THERE’S GREAT POTENTIAL FOR GAMES IN HEALTH BUT IT’S NOT HERE YETConsulting firm ICF recently released a report titled, “Gaming to Engage the Healthcare Consumer.” Although the report details how gamification is increasing across just about all industries, it more closely reveals how games in health is booming for a variety of reasons. These reasons include:A trend toward value based careThe increasing role of the patient as a consumer.The ever desirable target market of the millennial generation.
A new mobile game app designed by CyberDoctor showed improvements in medication adherence, diet and exercise in diabetes patients, according to a study.
The company said that breakthrough clinical trial results for the game, called PatientPartner," documented for the first time the effectiveness of a story-driven game in changing health behavior and biomarkers. The study was conducted among 100 nonadherence patients at Hershey, Pa.-based Pinnacle Health Systems and presented at the Health2.0 Conference Wednesday in Santa Clara, Calif.
Player beware, That Dragon, Cancer is an adventure game about hope in the face of death. Unlike similar sounding summer blockbusters though, it addresses the one loss we can't prepare for -- that we may outlive our children.
Video games can sometimes be associated with a sedentary lifestyle and unhealthy weight gain. A new study led by researchers at the George Washington University School of Public Health and Health Services (SPHHS) suggests that certain games could...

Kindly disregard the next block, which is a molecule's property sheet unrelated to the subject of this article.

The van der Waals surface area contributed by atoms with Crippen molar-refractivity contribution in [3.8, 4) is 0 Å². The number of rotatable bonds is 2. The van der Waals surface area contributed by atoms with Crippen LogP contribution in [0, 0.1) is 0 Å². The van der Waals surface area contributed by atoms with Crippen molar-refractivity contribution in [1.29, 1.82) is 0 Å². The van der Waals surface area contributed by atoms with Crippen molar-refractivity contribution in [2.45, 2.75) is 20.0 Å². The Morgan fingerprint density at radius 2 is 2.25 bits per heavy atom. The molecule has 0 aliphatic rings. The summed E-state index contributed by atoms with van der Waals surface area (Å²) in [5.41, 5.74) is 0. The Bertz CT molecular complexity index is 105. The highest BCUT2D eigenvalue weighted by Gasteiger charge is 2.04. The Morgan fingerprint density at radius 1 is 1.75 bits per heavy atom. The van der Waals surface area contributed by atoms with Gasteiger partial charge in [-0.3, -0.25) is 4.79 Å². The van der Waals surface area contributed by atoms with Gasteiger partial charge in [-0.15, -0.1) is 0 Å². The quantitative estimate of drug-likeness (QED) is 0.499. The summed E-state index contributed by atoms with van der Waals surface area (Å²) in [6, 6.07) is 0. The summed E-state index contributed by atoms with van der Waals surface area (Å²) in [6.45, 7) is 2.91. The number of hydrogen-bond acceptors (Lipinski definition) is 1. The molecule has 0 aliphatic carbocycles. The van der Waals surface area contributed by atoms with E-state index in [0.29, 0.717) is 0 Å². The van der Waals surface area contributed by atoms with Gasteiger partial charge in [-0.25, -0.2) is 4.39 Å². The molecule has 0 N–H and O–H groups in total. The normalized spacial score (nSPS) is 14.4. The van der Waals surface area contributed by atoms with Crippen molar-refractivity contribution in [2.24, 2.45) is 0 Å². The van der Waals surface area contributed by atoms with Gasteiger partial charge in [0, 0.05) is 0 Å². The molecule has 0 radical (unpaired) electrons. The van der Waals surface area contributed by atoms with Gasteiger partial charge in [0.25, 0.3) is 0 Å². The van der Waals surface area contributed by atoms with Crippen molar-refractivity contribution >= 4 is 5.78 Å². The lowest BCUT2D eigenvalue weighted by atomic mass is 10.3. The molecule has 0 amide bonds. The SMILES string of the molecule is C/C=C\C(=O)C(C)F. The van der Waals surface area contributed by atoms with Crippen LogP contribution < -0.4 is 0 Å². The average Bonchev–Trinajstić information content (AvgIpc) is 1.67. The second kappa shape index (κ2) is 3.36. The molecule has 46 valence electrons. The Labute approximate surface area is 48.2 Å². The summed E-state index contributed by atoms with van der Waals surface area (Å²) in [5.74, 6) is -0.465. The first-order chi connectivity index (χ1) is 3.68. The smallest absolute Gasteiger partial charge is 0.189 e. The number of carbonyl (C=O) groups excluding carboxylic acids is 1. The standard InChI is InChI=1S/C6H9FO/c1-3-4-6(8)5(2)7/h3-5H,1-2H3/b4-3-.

Forget AP Biology and Latin class: get those pre-meds hooked on Call of Duty. The University of Texas Medical Branch at Galveston found that teenage video gamers were better at simulated surgery than medical residents.
Playing brain-training video games may help reverse the natural decline in cognitive abilities among older people, according to scientists.
They found that 60-year-olds who played a custom-designed video game for 12 hours over the course of a month improved their multitasking abilities to levels better than those achieved by 20-year-olds playing the game for the first time. The subjects retained those improvements six months later.
"Through challenging your brain, you can drive plasticity and improve its function," said Adam Gazzaley of the University of California, San Francisco. His team's findings suggest the ageing brain is more "plastic" than previously thought, meaning it retains a greater ability to reshape itself in response to the environment and could therefore be improved with properly designed games.
What better way is there to entice gamifiers and game-designers to work than to hold a friendly competition? The Robert Wood Johnson Foundation (RWJF) is holding a $200,000 competition to find the best game applications to improve individual and community health.
The Aligning Forces for Quality (AF4Q) Games to Generate Data Challenge will be an open contest that will challenge developing teams to take data from the RWJF and apply it to improving health care with games. This contest is the second cash challenge sponsored by the Aligning Forces for Quality, which previously challenged designers to create gamified applications that assisted healthcare practitioners in generating quality data.
Games in health are often used to educate patients or promote healthy lifestyles. Now games are being used to educate physicians and medical office staff as well. As more practices adopt electronic health records, patient privacy and data security have become bigger challenges. Smaller practices particularly face challenges in complying with HIPAA standards while coping with fewer resources available for training. Now, a new game developed by the Health and Human Services Office of the National Coordinator for Health Information Technology is helping teach health care employees best practices for protecting medical data.